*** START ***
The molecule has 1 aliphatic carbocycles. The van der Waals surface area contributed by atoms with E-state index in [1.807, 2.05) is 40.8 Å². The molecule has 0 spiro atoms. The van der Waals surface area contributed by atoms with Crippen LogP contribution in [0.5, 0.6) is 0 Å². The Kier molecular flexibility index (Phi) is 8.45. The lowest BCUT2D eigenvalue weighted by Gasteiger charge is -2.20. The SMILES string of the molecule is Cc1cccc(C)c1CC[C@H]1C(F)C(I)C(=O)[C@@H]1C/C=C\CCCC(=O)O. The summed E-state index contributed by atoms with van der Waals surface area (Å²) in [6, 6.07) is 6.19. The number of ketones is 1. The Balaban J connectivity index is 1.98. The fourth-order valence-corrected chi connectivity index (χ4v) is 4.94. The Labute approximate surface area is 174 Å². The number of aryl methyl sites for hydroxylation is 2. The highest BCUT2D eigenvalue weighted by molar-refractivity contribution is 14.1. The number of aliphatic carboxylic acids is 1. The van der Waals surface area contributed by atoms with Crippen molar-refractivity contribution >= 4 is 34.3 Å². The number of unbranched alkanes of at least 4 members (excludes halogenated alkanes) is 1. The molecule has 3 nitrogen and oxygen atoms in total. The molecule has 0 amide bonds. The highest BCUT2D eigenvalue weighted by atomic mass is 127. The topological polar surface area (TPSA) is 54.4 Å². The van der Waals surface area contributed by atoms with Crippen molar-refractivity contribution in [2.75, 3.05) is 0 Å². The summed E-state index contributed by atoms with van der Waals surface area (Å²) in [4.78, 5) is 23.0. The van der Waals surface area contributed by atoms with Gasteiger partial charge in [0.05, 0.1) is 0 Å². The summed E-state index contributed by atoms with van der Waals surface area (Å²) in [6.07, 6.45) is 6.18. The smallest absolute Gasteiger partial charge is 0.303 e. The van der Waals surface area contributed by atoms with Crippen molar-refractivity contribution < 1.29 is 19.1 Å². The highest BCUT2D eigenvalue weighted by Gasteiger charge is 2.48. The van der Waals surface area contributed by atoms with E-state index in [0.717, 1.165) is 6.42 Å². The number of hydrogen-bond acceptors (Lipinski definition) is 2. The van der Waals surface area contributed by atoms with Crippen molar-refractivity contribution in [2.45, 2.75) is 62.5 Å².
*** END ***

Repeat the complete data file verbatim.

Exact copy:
The molecule has 1 aliphatic carbocycles. The van der Waals surface area contributed by atoms with E-state index in [1.807, 2.05) is 40.8 Å². The molecule has 0 spiro atoms. The van der Waals surface area contributed by atoms with Crippen LogP contribution in [0.5, 0.6) is 0 Å². The Kier molecular flexibility index (Phi) is 8.45. The lowest BCUT2D eigenvalue weighted by Gasteiger charge is -2.20. The SMILES string of the molecule is Cc1cccc(C)c1CC[C@H]1C(F)C(I)C(=O)[C@@H]1C/C=C\CCCC(=O)O. The summed E-state index contributed by atoms with van der Waals surface area (Å²) in [6, 6.07) is 6.19. The number of ketones is 1. The Balaban J connectivity index is 1.98. The fourth-order valence-corrected chi connectivity index (χ4v) is 4.94. The Labute approximate surface area is 174 Å². The number of aryl methyl sites for hydroxylation is 2. The highest BCUT2D eigenvalue weighted by molar-refractivity contribution is 14.1. The number of aliphatic carboxylic acids is 1. The van der Waals surface area contributed by atoms with Crippen molar-refractivity contribution >= 4 is 34.3 Å². The number of unbranched alkanes of at least 4 members (excludes halogenated alkanes) is 1. The molecule has 3 nitrogen and oxygen atoms in total. The molecule has 0 amide bonds. The highest BCUT2D eigenvalue weighted by atomic mass is 127. The topological polar surface area (TPSA) is 54.4 Å². The van der Waals surface area contributed by atoms with Crippen molar-refractivity contribution in [2.75, 3.05) is 0 Å². The summed E-state index contributed by atoms with van der Waals surface area (Å²) in [4.78, 5) is 23.0. The van der Waals surface area contributed by atoms with Gasteiger partial charge in [0.05, 0.1) is 0 Å². The summed E-state index contributed by atoms with van der Waals surface area (Å²) in [6.07, 6.45) is 6.18. The smallest absolute Gasteiger partial charge is 0.303 e. The van der Waals surface area contributed by atoms with Crippen molar-refractivity contribution < 1.29 is 19.1 Å². The highest BCUT2D eigenvalue weighted by Gasteiger charge is 2.48. The van der Waals surface area contributed by atoms with E-state index in [0.717, 1.165) is 6.42 Å². The number of hydrogen-bond acceptors (Lipinski definition) is 2. The van der Waals surface area contributed by atoms with Crippen molar-refractivity contribution in [2.45, 2.75) is 62.5 Å².